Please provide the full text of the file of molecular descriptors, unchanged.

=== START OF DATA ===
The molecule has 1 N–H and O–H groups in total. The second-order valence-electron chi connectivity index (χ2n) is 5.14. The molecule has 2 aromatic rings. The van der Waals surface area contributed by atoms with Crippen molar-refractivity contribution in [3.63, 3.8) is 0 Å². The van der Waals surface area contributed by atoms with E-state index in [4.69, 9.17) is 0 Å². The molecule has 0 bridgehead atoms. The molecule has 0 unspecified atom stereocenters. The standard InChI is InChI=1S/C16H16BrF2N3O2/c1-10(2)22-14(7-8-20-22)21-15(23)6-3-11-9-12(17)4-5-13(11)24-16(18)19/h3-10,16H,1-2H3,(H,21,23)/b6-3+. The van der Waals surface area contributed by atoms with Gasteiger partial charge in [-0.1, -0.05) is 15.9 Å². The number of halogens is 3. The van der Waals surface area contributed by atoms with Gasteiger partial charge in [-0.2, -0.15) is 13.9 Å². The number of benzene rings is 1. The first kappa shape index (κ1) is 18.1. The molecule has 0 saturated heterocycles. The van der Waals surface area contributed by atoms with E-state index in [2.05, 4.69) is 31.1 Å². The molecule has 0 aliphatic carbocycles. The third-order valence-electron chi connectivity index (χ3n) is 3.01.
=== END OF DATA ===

The molecule has 1 N–H and O–H groups in total. The second-order valence-electron chi connectivity index (χ2n) is 5.14. The molecule has 2 aromatic rings. The van der Waals surface area contributed by atoms with Crippen molar-refractivity contribution in [3.63, 3.8) is 0 Å². The van der Waals surface area contributed by atoms with E-state index in [4.69, 9.17) is 0 Å². The molecule has 0 bridgehead atoms. The molecule has 0 unspecified atom stereocenters. The standard InChI is InChI=1S/C16H16BrF2N3O2/c1-10(2)22-14(7-8-20-22)21-15(23)6-3-11-9-12(17)4-5-13(11)24-16(18)19/h3-10,16H,1-2H3,(H,21,23)/b6-3+. The van der Waals surface area contributed by atoms with Gasteiger partial charge in [-0.1, -0.05) is 15.9 Å². The number of halogens is 3. The van der Waals surface area contributed by atoms with Gasteiger partial charge in [-0.2, -0.15) is 13.9 Å². The number of benzene rings is 1. The first kappa shape index (κ1) is 18.1. The molecule has 0 saturated heterocycles. The van der Waals surface area contributed by atoms with E-state index in [2.05, 4.69) is 31.1 Å². The molecule has 0 aliphatic carbocycles. The third-order valence-electron chi connectivity index (χ3n) is 3.01.